Although he doesn’t say it as frequently as he once did, when speechifying for something he deems profoundly patriotic, Stephen Harper concludes his speeches with “God bless Canada”.
That phrase seems oddly out of place and anachronistic in Canadian politics, even though there is no formal separation between church and state. Indeed, we think that publicly declaring one’s religious affiliation is the kiss of death when running for elected office.
Stockwell Day was ridiculed, and rightly so, for professing his belief in a 6,000-year-old Earth.
Of course, the whole Alliance/Day campaign of 2000 was a disaster and Day’s penchant for absurd ideas like creationism was only part of the problem.
What should interest political junkies is that next to regional reasons for voting patterns, religion is the most powerful predictor of voter behaviour in Canada. Although the literature is relatively thin on religion’s association with Canadian political preference (see Bélanger, Eagles, Guth, Johnston and Meisel), when studying voting patterns, we should consider belief and non-belief.
If we put beliefs into neat and tidy political camps, we typically find that Protestants align with the Conservatives, Catholics with the Liberals, and those with no religion with the NDP.
We see certain religious and non-religious groups aligning with specific parties partly because of religious subculture. Those who self-identify as evangelicals, for example, are more likely to have socially conservative views and therefore find a home in the Conservative Party.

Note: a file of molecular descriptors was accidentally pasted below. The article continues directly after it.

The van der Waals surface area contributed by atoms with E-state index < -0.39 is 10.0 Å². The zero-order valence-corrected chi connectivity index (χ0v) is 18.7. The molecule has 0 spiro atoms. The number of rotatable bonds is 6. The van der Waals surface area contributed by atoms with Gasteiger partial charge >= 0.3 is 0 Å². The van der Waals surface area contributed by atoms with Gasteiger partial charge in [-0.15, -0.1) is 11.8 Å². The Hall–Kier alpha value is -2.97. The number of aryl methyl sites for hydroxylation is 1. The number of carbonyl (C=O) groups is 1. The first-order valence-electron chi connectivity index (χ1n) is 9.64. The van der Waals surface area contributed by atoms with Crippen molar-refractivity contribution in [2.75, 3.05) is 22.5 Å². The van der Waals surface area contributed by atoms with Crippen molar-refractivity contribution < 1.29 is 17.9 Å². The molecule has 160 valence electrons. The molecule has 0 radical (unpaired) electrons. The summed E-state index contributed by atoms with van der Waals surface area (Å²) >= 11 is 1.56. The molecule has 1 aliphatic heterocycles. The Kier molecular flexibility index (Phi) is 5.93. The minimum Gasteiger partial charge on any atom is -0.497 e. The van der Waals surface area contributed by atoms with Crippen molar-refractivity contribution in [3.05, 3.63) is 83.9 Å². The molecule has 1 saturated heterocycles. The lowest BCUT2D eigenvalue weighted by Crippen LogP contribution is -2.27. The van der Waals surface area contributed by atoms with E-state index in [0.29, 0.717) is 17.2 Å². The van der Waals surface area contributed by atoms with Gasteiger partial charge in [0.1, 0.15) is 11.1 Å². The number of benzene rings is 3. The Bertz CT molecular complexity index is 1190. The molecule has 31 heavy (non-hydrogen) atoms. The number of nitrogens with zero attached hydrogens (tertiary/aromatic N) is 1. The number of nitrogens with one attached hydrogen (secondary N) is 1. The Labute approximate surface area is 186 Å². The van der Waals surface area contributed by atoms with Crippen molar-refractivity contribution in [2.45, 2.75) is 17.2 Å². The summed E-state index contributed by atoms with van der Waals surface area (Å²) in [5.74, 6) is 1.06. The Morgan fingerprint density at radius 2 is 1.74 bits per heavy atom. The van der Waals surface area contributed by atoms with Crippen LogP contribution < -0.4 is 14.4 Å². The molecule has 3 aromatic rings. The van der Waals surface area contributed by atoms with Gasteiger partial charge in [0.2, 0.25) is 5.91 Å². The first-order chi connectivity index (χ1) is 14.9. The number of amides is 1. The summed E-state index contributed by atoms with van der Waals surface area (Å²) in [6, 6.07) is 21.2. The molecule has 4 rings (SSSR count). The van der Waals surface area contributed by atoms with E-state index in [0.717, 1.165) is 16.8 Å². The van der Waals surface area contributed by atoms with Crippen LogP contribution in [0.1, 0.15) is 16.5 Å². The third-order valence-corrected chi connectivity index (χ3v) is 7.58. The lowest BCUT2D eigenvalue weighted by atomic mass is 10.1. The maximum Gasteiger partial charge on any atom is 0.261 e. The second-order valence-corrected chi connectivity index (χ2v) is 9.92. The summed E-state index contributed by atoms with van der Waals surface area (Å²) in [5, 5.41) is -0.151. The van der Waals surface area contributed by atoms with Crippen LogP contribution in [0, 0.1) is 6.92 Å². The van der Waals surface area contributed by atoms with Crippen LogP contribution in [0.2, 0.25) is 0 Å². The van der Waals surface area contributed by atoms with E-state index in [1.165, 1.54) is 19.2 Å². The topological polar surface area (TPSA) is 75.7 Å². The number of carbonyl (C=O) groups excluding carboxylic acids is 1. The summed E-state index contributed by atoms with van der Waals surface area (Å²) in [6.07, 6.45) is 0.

Further, when those evangelicals flock to one party, their membership can reinforce these views and may encourage the development of party policy along evangelical lines.
But it isn’t just fundamentalist groups like evangelicals who are attracted to the Conservatives. Many mainline Protestant denominations have historically supported the Conservatives’ emphasis on diligence, self-reliance, and so on (in short, “the Protestant work ethic”). Although, it seems that the present-day United Church has little in common with conservative values.
We may see, since the Harper caucus and staff are populated with a significant number of evangelicals (or heavily influenced by radical evangelicals such as Charles McVety), that mainline Protestants may migrate to the centre-right Liberal Party, leaving more fringe fundamentalists to support the Conservatives.
Despite having roots in the Social Gospel, New Democrats draw people with no religious preference. It could be that humanists are more attracted to the principles of compassion and equality espoused by the NDP. Or it could be that the NDP represents a challenge to the status quo, and those who aren’t satisfied with the status quo are also uncomfortable with organized religion.
Asked once every 10 years, the 2001 census found that the number of Catholics, the largest religious group in Canada, are declining. In 2001, 43% of the population was Catholic; down from 45% in 1991. Protestants, the second largest religious denomination, represented 29% of the population in 2001 but 35% in 1991.
The only group experiencing significant growth is “no religion”. In 2001, 16% of Canadians said that they had no religion; up from 12% in 1991. And estimates indicate that today, those who have no religion account for 20% of the Canadian population.